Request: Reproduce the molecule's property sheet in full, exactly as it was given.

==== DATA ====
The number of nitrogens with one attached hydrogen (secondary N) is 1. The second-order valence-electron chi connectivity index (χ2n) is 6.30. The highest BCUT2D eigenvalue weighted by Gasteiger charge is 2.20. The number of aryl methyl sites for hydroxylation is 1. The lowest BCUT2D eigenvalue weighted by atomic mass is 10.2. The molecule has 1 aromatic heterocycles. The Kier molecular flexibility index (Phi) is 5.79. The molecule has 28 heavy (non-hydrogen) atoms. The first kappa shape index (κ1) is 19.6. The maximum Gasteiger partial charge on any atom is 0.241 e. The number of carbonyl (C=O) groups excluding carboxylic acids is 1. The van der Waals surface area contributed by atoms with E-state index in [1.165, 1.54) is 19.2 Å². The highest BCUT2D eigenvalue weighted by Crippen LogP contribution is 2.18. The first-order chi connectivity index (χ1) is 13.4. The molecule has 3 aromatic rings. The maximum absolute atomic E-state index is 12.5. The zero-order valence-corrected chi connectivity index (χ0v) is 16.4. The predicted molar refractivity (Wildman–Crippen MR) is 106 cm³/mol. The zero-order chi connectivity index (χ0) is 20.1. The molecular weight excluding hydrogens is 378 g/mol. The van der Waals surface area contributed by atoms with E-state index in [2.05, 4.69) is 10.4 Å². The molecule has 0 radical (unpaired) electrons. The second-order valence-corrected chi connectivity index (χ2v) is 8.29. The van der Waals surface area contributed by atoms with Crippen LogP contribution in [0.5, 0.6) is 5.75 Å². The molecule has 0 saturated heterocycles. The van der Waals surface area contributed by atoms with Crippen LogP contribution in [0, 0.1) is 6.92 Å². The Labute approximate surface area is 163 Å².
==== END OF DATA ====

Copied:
The number of nitrogens with one attached hydrogen (secondary N) is 1. The second-order valence-electron chi connectivity index (χ2n) is 6.30. The highest BCUT2D eigenvalue weighted by Gasteiger charge is 2.20. The number of aryl methyl sites for hydroxylation is 1. The lowest BCUT2D eigenvalue weighted by atomic mass is 10.2. The molecule has 1 aromatic heterocycles. The Kier molecular flexibility index (Phi) is 5.79. The molecule has 28 heavy (non-hydrogen) atoms. The first kappa shape index (κ1) is 19.6. The maximum Gasteiger partial charge on any atom is 0.241 e. The number of carbonyl (C=O) groups excluding carboxylic acids is 1. The van der Waals surface area contributed by atoms with E-state index in [1.165, 1.54) is 19.2 Å². The highest BCUT2D eigenvalue weighted by Crippen LogP contribution is 2.18. The first-order chi connectivity index (χ1) is 13.4. The molecule has 3 aromatic rings. The maximum absolute atomic E-state index is 12.5. The zero-order valence-corrected chi connectivity index (χ0v) is 16.4. The predicted molar refractivity (Wildman–Crippen MR) is 106 cm³/mol. The zero-order chi connectivity index (χ0) is 20.1. The molecular weight excluding hydrogens is 378 g/mol. The van der Waals surface area contributed by atoms with E-state index in [2.05, 4.69) is 10.4 Å². The molecule has 0 radical (unpaired) electrons. The second-order valence-corrected chi connectivity index (χ2v) is 8.29. The van der Waals surface area contributed by atoms with Crippen LogP contribution in [0.5, 0.6) is 5.75 Å². The molecule has 0 saturated heterocycles. The van der Waals surface area contributed by atoms with Crippen LogP contribution in [0, 0.1) is 6.92 Å². The Labute approximate surface area is 163 Å².